Between funds from the Federal Emergency Management Agency and state sources, the school had $17 million for the project enough to hold up better in an earthquake but not adding much else.
Enter Glorya Kaufman, a frequent UCLA donor and widow of KB Home co-founder Donald Kaufman, who put up $18 million the largest single donation to the dance art form in the United States and the largest to the university outside health sciences to pay for the upgrades.
A similar transformation is taking place on the other side of the campus, at the re-named Broad Art Center, which is scheduled to reopen in May 2006. The building, home to the university's visual arts program, also was badly damaged in the '94 quake.
With a donation from billionaire businessman Eli Broad, the other founder of KB Home, the $52.4 million project will alter the 163,000-square-foot building's interiors and exteriors, which, unlike Kaufmann Hall, aren't designated a state landmark.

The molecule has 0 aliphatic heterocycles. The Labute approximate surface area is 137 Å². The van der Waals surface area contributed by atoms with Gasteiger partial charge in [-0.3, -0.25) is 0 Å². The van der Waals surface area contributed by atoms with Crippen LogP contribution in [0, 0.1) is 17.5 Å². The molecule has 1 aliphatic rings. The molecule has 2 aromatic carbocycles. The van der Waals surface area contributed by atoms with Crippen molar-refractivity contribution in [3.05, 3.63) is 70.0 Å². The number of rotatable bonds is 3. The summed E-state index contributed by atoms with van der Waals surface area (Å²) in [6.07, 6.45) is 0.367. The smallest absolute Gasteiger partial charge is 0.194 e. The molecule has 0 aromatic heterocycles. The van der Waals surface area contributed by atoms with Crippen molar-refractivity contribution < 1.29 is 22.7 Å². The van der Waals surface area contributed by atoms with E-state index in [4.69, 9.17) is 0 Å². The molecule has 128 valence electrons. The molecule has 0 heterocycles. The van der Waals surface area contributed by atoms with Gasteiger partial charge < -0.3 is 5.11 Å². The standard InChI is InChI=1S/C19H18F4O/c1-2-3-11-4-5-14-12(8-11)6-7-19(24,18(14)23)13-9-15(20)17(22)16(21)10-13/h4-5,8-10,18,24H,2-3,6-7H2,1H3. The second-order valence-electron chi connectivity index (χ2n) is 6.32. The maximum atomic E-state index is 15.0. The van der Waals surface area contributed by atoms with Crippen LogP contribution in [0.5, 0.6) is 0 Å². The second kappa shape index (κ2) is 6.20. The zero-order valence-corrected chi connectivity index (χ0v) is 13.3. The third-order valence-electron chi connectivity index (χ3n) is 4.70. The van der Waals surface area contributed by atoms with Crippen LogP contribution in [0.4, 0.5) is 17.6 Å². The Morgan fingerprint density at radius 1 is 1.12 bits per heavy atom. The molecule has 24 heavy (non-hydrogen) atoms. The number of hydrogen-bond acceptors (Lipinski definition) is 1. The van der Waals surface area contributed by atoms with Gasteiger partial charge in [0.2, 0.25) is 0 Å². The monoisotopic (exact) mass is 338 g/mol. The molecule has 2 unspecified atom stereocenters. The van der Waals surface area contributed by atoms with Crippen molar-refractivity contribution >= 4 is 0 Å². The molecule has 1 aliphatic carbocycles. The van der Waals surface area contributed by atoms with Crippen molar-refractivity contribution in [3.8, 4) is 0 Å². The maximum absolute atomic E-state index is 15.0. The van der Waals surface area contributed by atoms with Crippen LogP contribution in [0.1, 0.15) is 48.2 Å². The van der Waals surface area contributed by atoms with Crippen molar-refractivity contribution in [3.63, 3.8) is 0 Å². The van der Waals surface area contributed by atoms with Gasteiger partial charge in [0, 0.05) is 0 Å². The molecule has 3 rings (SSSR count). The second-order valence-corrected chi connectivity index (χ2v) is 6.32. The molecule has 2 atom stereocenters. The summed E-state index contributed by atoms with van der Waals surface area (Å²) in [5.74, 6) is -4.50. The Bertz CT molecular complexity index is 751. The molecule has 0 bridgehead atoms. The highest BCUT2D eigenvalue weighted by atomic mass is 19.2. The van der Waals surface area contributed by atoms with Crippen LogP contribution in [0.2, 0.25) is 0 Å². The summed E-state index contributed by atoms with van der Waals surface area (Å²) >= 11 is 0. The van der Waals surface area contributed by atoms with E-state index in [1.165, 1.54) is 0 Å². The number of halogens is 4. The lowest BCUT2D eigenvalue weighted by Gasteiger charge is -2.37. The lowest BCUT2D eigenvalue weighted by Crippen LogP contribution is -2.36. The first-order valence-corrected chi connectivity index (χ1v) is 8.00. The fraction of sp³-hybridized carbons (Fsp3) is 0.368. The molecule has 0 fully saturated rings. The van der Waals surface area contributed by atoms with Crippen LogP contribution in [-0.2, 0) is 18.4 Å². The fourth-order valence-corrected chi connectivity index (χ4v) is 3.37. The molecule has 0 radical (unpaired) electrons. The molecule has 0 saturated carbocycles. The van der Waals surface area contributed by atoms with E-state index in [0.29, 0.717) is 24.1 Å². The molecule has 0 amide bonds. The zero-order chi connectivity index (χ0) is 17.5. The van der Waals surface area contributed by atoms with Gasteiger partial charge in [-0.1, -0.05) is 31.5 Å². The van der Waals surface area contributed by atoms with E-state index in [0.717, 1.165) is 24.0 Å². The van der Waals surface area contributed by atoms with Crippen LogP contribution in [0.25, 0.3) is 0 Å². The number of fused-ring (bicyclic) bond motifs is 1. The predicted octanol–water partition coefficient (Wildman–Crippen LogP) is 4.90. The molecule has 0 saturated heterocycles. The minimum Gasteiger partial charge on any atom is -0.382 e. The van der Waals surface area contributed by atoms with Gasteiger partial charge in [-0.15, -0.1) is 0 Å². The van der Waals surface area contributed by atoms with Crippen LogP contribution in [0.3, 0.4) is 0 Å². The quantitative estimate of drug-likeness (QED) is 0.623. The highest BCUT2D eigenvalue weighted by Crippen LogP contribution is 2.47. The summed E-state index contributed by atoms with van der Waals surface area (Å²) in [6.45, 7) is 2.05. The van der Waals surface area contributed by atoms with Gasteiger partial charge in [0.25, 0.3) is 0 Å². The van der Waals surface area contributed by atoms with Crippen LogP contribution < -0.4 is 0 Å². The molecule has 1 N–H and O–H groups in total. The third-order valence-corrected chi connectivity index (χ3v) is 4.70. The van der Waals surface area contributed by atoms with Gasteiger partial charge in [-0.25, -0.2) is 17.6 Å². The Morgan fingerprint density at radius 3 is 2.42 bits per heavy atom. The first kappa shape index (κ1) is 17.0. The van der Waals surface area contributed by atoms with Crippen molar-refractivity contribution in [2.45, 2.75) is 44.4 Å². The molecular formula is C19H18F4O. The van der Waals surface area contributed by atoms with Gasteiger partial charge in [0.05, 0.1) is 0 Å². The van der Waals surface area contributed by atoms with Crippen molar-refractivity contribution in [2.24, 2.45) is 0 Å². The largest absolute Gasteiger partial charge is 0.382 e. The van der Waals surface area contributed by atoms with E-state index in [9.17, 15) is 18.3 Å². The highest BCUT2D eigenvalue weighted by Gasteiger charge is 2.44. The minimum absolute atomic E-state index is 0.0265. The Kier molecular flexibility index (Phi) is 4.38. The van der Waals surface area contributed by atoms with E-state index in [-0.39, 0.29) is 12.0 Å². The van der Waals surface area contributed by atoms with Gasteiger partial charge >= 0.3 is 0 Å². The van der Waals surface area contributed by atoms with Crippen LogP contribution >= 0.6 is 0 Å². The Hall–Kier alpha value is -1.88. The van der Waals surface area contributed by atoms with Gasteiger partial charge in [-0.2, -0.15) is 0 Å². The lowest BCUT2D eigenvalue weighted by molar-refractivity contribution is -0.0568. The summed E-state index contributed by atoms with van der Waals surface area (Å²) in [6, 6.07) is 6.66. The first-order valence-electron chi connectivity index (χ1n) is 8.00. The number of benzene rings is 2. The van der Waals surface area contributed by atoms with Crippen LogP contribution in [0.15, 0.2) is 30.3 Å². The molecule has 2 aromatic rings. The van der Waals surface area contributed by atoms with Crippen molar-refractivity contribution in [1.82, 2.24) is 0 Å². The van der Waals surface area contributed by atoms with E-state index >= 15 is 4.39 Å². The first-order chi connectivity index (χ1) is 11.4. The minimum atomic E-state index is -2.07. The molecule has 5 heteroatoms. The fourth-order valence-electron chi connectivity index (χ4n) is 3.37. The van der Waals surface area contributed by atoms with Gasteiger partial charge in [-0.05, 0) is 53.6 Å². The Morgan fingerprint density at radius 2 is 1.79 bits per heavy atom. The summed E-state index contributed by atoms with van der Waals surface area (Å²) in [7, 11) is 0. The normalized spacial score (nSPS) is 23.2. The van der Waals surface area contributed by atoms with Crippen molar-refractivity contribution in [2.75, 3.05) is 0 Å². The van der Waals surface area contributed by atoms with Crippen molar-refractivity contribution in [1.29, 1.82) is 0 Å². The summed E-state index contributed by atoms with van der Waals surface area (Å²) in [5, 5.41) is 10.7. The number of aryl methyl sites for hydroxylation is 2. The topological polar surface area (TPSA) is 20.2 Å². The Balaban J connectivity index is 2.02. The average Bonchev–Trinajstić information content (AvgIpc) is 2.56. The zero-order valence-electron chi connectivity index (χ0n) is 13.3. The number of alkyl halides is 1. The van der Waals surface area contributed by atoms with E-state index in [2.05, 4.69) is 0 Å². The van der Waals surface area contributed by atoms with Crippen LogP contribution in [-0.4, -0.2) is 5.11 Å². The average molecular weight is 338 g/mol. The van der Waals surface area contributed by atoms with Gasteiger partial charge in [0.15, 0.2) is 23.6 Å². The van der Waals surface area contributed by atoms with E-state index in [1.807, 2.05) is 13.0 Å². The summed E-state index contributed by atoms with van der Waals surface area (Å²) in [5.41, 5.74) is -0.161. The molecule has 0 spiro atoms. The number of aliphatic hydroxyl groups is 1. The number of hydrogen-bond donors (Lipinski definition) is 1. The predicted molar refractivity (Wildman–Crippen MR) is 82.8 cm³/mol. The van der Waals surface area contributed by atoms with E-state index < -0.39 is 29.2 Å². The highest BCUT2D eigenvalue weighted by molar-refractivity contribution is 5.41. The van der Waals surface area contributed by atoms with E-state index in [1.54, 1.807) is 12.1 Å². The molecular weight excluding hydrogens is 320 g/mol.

Relying on private donors can complicate the process. Both Kaufman and Broad were extensively involved in the design of the buildings.
Kaufman wanted spaces where students could lounge and chat between classes. Partly for that reason, Yudell said student lounges and stairwell nooks were added. An outdoor caf & #233; on the building's top-floor perch is expected to open soon.
Broad, a consummate proponent of modernist architecture, has been involved in large projects throughout L.A. County, including the $1.8 billion remaking of Grand Avenue downtown and the renovation of the Los Angeles County Museum of Art on Wilshire Boulevard's Miracle Mile.